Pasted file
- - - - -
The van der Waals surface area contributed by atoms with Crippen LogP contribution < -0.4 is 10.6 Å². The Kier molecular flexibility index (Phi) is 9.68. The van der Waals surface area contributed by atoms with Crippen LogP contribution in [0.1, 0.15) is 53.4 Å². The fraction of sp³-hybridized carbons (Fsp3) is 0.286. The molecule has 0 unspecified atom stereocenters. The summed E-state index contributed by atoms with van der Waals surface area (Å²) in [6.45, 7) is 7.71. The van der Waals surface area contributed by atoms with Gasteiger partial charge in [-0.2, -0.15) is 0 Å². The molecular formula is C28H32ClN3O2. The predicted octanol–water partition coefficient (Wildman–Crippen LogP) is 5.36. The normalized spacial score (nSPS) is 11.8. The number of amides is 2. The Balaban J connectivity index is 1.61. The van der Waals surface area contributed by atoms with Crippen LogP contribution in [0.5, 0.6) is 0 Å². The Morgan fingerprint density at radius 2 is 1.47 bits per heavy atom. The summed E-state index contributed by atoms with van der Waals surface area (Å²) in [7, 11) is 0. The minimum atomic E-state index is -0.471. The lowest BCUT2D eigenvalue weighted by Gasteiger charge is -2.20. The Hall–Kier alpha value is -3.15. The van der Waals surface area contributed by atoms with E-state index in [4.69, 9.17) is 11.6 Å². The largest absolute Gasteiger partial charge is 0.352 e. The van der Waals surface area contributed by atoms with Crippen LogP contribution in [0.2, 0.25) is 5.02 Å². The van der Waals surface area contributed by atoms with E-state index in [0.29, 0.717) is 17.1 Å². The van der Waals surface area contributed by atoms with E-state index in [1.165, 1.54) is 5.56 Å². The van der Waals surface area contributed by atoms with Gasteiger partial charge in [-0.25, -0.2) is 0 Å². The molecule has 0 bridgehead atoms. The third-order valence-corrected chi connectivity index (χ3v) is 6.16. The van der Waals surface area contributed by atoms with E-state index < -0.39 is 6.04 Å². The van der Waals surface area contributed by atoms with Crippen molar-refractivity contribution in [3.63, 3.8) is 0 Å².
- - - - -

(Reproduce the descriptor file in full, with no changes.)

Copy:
The van der Waals surface area contributed by atoms with Crippen LogP contribution < -0.4 is 10.6 Å². The Kier molecular flexibility index (Phi) is 9.68. The van der Waals surface area contributed by atoms with Crippen LogP contribution in [0.1, 0.15) is 53.4 Å². The fraction of sp³-hybridized carbons (Fsp3) is 0.286. The molecule has 0 unspecified atom stereocenters. The summed E-state index contributed by atoms with van der Waals surface area (Å²) in [6.45, 7) is 7.71. The van der Waals surface area contributed by atoms with Gasteiger partial charge in [-0.2, -0.15) is 0 Å². The molecular formula is C28H32ClN3O2. The predicted octanol–water partition coefficient (Wildman–Crippen LogP) is 5.36. The normalized spacial score (nSPS) is 11.8. The number of amides is 2. The Balaban J connectivity index is 1.61. The van der Waals surface area contributed by atoms with Crippen LogP contribution in [0.5, 0.6) is 0 Å². The Morgan fingerprint density at radius 2 is 1.47 bits per heavy atom. The summed E-state index contributed by atoms with van der Waals surface area (Å²) in [7, 11) is 0. The minimum atomic E-state index is -0.471. The lowest BCUT2D eigenvalue weighted by Gasteiger charge is -2.20. The Hall–Kier alpha value is -3.15. The van der Waals surface area contributed by atoms with E-state index in [4.69, 9.17) is 11.6 Å². The largest absolute Gasteiger partial charge is 0.352 e. The van der Waals surface area contributed by atoms with Crippen LogP contribution in [0.2, 0.25) is 5.02 Å². The van der Waals surface area contributed by atoms with E-state index in [0.29, 0.717) is 17.1 Å². The van der Waals surface area contributed by atoms with E-state index in [1.165, 1.54) is 5.56 Å². The van der Waals surface area contributed by atoms with Gasteiger partial charge in [-0.25, -0.2) is 0 Å². The molecule has 0 bridgehead atoms. The third-order valence-corrected chi connectivity index (χ3v) is 6.16. The van der Waals surface area contributed by atoms with E-state index < -0.39 is 6.04 Å². The van der Waals surface area contributed by atoms with Crippen molar-refractivity contribution in [3.63, 3.8) is 0 Å².